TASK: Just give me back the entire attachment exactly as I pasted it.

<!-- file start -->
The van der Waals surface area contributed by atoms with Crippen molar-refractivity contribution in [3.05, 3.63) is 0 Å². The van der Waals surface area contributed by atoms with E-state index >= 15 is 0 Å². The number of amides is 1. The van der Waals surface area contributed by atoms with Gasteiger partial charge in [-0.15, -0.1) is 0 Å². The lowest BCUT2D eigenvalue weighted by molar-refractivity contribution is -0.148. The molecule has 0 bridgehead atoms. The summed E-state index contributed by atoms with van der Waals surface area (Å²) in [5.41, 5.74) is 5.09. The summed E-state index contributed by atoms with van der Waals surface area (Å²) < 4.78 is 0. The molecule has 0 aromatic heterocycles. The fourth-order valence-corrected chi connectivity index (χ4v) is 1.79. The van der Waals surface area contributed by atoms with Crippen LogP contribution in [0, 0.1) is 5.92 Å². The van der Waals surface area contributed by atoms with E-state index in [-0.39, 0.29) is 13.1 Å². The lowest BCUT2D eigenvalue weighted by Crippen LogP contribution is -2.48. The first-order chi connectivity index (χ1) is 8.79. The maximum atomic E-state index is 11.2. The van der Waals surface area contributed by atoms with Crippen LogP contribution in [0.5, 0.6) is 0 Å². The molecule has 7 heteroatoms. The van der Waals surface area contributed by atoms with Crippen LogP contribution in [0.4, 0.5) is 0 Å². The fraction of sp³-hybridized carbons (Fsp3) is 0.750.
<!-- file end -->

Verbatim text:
The van der Waals surface area contributed by atoms with Crippen molar-refractivity contribution in [3.05, 3.63) is 0 Å². The van der Waals surface area contributed by atoms with E-state index >= 15 is 0 Å². The number of amides is 1. The van der Waals surface area contributed by atoms with Gasteiger partial charge in [-0.15, -0.1) is 0 Å². The lowest BCUT2D eigenvalue weighted by molar-refractivity contribution is -0.148. The molecule has 0 bridgehead atoms. The summed E-state index contributed by atoms with van der Waals surface area (Å²) in [5.41, 5.74) is 5.09. The summed E-state index contributed by atoms with van der Waals surface area (Å²) < 4.78 is 0. The molecule has 0 aromatic heterocycles. The fourth-order valence-corrected chi connectivity index (χ4v) is 1.79. The van der Waals surface area contributed by atoms with Crippen LogP contribution in [0, 0.1) is 5.92 Å². The van der Waals surface area contributed by atoms with E-state index in [-0.39, 0.29) is 13.1 Å². The lowest BCUT2D eigenvalue weighted by Crippen LogP contribution is -2.48. The first-order chi connectivity index (χ1) is 8.79. The maximum atomic E-state index is 11.2. The van der Waals surface area contributed by atoms with Crippen LogP contribution in [0.5, 0.6) is 0 Å². The molecule has 7 heteroatoms. The van der Waals surface area contributed by atoms with Crippen LogP contribution in [0.4, 0.5) is 0 Å². The fraction of sp³-hybridized carbons (Fsp3) is 0.750.